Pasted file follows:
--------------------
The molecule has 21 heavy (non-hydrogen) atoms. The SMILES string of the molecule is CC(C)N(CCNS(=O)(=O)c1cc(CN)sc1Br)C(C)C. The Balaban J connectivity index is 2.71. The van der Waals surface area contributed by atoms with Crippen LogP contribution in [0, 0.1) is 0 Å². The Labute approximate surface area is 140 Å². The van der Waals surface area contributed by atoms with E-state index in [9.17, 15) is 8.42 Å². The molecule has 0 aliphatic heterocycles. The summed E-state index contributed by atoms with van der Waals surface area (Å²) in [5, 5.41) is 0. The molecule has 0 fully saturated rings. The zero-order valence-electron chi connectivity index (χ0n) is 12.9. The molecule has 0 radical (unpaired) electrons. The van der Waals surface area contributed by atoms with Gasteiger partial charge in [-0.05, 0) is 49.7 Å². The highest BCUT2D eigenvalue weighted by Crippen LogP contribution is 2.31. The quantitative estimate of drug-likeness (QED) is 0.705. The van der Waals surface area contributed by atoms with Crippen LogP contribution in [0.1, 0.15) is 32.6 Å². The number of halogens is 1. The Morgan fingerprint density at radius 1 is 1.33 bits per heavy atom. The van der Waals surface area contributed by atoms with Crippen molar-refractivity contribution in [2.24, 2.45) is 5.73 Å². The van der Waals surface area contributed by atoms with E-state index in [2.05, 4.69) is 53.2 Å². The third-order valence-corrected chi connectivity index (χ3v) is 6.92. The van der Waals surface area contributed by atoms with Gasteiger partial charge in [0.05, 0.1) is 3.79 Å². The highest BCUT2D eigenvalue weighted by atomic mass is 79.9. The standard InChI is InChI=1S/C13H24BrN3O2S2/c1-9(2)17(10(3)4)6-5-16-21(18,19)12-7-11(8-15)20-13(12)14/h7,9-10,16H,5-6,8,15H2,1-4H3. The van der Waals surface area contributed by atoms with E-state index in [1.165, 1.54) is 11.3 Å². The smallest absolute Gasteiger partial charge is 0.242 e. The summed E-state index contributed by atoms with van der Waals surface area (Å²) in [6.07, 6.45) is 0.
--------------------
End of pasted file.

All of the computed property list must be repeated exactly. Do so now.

The molecule has 21 heavy (non-hydrogen) atoms. The SMILES string of the molecule is CC(C)N(CCNS(=O)(=O)c1cc(CN)sc1Br)C(C)C. The Balaban J connectivity index is 2.71. The van der Waals surface area contributed by atoms with Crippen LogP contribution in [0, 0.1) is 0 Å². The Labute approximate surface area is 140 Å². The van der Waals surface area contributed by atoms with E-state index in [9.17, 15) is 8.42 Å². The molecule has 0 aliphatic heterocycles. The summed E-state index contributed by atoms with van der Waals surface area (Å²) in [5, 5.41) is 0. The molecule has 0 fully saturated rings. The zero-order valence-electron chi connectivity index (χ0n) is 12.9. The molecule has 0 radical (unpaired) electrons. The van der Waals surface area contributed by atoms with Gasteiger partial charge in [-0.05, 0) is 49.7 Å². The highest BCUT2D eigenvalue weighted by Crippen LogP contribution is 2.31. The quantitative estimate of drug-likeness (QED) is 0.705. The van der Waals surface area contributed by atoms with Crippen LogP contribution in [0.1, 0.15) is 32.6 Å². The number of halogens is 1. The Morgan fingerprint density at radius 1 is 1.33 bits per heavy atom. The van der Waals surface area contributed by atoms with Crippen molar-refractivity contribution in [2.24, 2.45) is 5.73 Å². The van der Waals surface area contributed by atoms with E-state index in [2.05, 4.69) is 53.2 Å². The third-order valence-corrected chi connectivity index (χ3v) is 6.92. The van der Waals surface area contributed by atoms with Gasteiger partial charge in [0.05, 0.1) is 3.79 Å². The highest BCUT2D eigenvalue weighted by atomic mass is 79.9. The standard InChI is InChI=1S/C13H24BrN3O2S2/c1-9(2)17(10(3)4)6-5-16-21(18,19)12-7-11(8-15)20-13(12)14/h7,9-10,16H,5-6,8,15H2,1-4H3. The van der Waals surface area contributed by atoms with E-state index in [1.165, 1.54) is 11.3 Å². The smallest absolute Gasteiger partial charge is 0.242 e. The summed E-state index contributed by atoms with van der Waals surface area (Å²) in [6.07, 6.45) is 0.